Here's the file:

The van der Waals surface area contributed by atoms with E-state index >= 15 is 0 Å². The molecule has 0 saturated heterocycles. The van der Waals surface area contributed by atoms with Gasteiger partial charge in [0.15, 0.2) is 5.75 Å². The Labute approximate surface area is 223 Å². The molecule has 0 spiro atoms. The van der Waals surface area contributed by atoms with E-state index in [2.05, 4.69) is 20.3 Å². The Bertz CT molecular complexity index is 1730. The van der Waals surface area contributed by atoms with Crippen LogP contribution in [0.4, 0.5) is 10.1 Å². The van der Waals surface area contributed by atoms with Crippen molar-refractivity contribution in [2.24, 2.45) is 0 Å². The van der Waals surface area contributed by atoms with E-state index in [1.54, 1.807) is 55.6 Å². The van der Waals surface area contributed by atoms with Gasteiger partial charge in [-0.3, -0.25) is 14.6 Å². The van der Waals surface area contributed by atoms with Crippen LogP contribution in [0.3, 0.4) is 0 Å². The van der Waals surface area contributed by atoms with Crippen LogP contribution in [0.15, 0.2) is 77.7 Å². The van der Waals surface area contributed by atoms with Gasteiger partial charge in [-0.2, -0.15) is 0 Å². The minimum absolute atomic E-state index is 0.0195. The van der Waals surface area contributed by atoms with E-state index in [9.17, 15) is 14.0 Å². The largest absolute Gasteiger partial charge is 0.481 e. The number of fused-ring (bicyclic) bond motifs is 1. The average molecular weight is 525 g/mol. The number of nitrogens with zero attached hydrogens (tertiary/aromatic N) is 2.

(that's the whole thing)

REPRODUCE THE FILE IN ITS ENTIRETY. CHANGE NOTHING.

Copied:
The van der Waals surface area contributed by atoms with E-state index >= 15 is 0 Å². The molecule has 0 saturated heterocycles. The van der Waals surface area contributed by atoms with Gasteiger partial charge in [0.15, 0.2) is 5.75 Å². The Labute approximate surface area is 223 Å². The molecule has 0 spiro atoms. The van der Waals surface area contributed by atoms with E-state index in [2.05, 4.69) is 20.3 Å². The Bertz CT molecular complexity index is 1730. The van der Waals surface area contributed by atoms with Crippen LogP contribution in [0.4, 0.5) is 10.1 Å². The van der Waals surface area contributed by atoms with Crippen molar-refractivity contribution in [2.24, 2.45) is 0 Å². The van der Waals surface area contributed by atoms with E-state index in [1.54, 1.807) is 55.6 Å². The van der Waals surface area contributed by atoms with Gasteiger partial charge in [-0.3, -0.25) is 14.6 Å². The van der Waals surface area contributed by atoms with Crippen LogP contribution in [0.3, 0.4) is 0 Å². The van der Waals surface area contributed by atoms with Crippen LogP contribution in [0.15, 0.2) is 77.7 Å². The van der Waals surface area contributed by atoms with Gasteiger partial charge in [-0.2, -0.15) is 0 Å². The minimum absolute atomic E-state index is 0.0195. The van der Waals surface area contributed by atoms with E-state index in [9.17, 15) is 14.0 Å². The largest absolute Gasteiger partial charge is 0.481 e. The number of fused-ring (bicyclic) bond motifs is 1. The average molecular weight is 525 g/mol. The number of nitrogens with zero attached hydrogens (tertiary/aromatic N) is 2.